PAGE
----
Written by 19:29 Azure, Cloud

Configuring Azure SQL Long-term Backup Retention

Backup is the most important case for database administration because it provides business continuity solutions for high availability and disaster recovery. For this reason, Azure SQL database (PaaS: platform as a service) can make a backup automatically and restore it at a point in time. However, the retention period of backup files changes according to the service tiers.

This chart illustrates retention periods of Azure SQL service tiers backup.

According to the application or business requirements, we can downgrade or upgrade the service tiers because they may affect the cost of Azure bills. In this case, the retention periods of backup files will be changed. If you downgrade your service tiers to a basic tier, you will lose the backups that are out of the basic tier retention period. If you upgrade your service tier, your Azure SQL will keep existing backups until we set a longer retention period.

Azure SQL database uses the full recovery model. In this way, we can restore our database at a point time. Azure SQL makes a backup within these periods. Weekly full backups, differential backups that usually take a few hours, and log backups will be performed for about 5-10 minutes. The first full backup will be made immediately after the database is created.

Long-term Backup Retention

In some cases, we need a much longer retention period for the backup availability. To meet this requirement, Azure SQL suggests using the Long-term Backup Retention feature. It allows us to store full backups for an extended period of time up to 10 years in geo-redundant storage designed to provide at least 99.99999999999999% (16 9’s) durability of objects over a given year by replicating your data to a secondary region that is located hundreds of miles away from the primary region.

Now, we will configure long-term backup retention.

  1. In the Azure Portal, select SQL Servers and then click Long-term backup retention.
  2. On the Configure policies tab, select your database you want to configure retention for and click Configure retention.

    This tab is a little bit complicated because it requires from you to specify the periods the backup files will be kept and expired. First, we will set a weekly backup policy for the long-term retention period.

    This policy defines that every weekly backup will be kept for 5 weeks.
    The diagram below illustrates how long database backups will be retained.

    The above image defines that we set 2 years to back up every 15 weeks of the year. A backup we make on 5/16/2018 will expire on 5/13/2020. When we navigate to Activity log and click Apply, we will receive some information on log activity including long-term backup retention activities.

How to restore Azure SQL to point time?

To begin with, create a little demo.

  1. Navigate to SQL databases, click Query editor (preview) and then log into the database.
  2. Create a demo table in the query editor.
    Note: Query editor is a tool that allows us to write and execute simple queries in Azure Portal.

    CREATE TABLE TestAzureRestore(ID int IDENTITY(1,1) PRIMARY KEY ,

  3. Populate a test table with some data using the query below. It will insert a record with a one-minute interval.
    WHILE @K<=5
    INSERT INTO TestAzureRestore
    WAITFOR DELAY '00:00:10'
    SET @K=@K+1

  4. Restore the database before showing the record time.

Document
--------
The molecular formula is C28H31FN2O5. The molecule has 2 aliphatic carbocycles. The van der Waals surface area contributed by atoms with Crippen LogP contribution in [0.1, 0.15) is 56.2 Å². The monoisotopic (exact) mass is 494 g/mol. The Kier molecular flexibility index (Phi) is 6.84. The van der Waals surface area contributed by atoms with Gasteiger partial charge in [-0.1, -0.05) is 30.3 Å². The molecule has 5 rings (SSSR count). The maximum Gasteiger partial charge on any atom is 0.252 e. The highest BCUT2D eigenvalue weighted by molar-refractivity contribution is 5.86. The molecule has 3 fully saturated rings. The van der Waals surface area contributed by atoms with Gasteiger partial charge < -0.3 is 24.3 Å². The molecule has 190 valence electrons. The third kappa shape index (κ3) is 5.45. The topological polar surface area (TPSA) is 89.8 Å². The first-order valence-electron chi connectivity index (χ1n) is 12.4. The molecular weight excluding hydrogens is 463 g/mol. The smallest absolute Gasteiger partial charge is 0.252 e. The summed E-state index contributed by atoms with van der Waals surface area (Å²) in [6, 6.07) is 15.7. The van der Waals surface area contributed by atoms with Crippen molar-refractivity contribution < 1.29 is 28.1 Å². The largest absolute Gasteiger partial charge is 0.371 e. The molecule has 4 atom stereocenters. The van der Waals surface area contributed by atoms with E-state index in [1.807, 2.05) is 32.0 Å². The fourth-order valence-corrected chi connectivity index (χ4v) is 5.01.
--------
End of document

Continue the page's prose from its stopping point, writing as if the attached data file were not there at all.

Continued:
SELECT * FROM TestAzureRestore ORDER BY DT ASC

  5. Navigate to Overview and then click Restore.

    At this step, we cannot restore the backup to the original database. Instead, we have to restore a new database and then rename it.

    Once done, a message about database recovery will appear in the notification tab. The restore time may impact the following values:

    • Database size
    • The number of transaction logs
    • The database performance level

    Performance level: Azure SQL offers a different type of service tier including different performance levels that may affect Azure SQL performance and provide different storage sizes. For example, Premium service levels include Premium P1, Premium P2, Premium P6 etc.

    • The network bandwidth if the recovery process refers to a different region

    Microsoft notes that Azure Cloud services may cause a long time for a restore process to be performed.

    • The number of concurrent restore requests being processed in the target region.

    However, there is an interesting thing that was stated by Microsoft. They said that “Most databases restore complete within 12 hours.

  6. We created a new database that can be found under the SQL databases panel.
  7. Check the records in the database. I would like to add that we cannot see the records that were added after the recovery time.
    SELECT * FROM TestAzureRestore ORDER BY DT ASC

In this article, we explored Azure SQL automatic backup, long-term backup retention, and the way to restore Azure SQL database. Azure SQL offers the great feature – the long-term backup retention that may restore your backup for an extended period of time up to 10 years. It is an exceptional feature and you don’t have to take care of the backup maintenance plans and backup process. On the other hand, restore options have some limitations. You cannot estimate the exact recovery time because it depends on the Azure services. Microsoft recommends avoiding this long-time estimated recovery time using Failover groups and active geo-replication.

In brief, Azure SQL automatic backup and long-term backup retention features have both advantages and disadvantages. Depending on your business or application requirements, you can decide how to use these features and how to gain much benefit.


Store Azure SQL Database backups for up to 10 years

Learn about automatic SQL Database backups

SQL Database Query Editor available in Azure Portal

Tags: , Last modified: September 22, 2021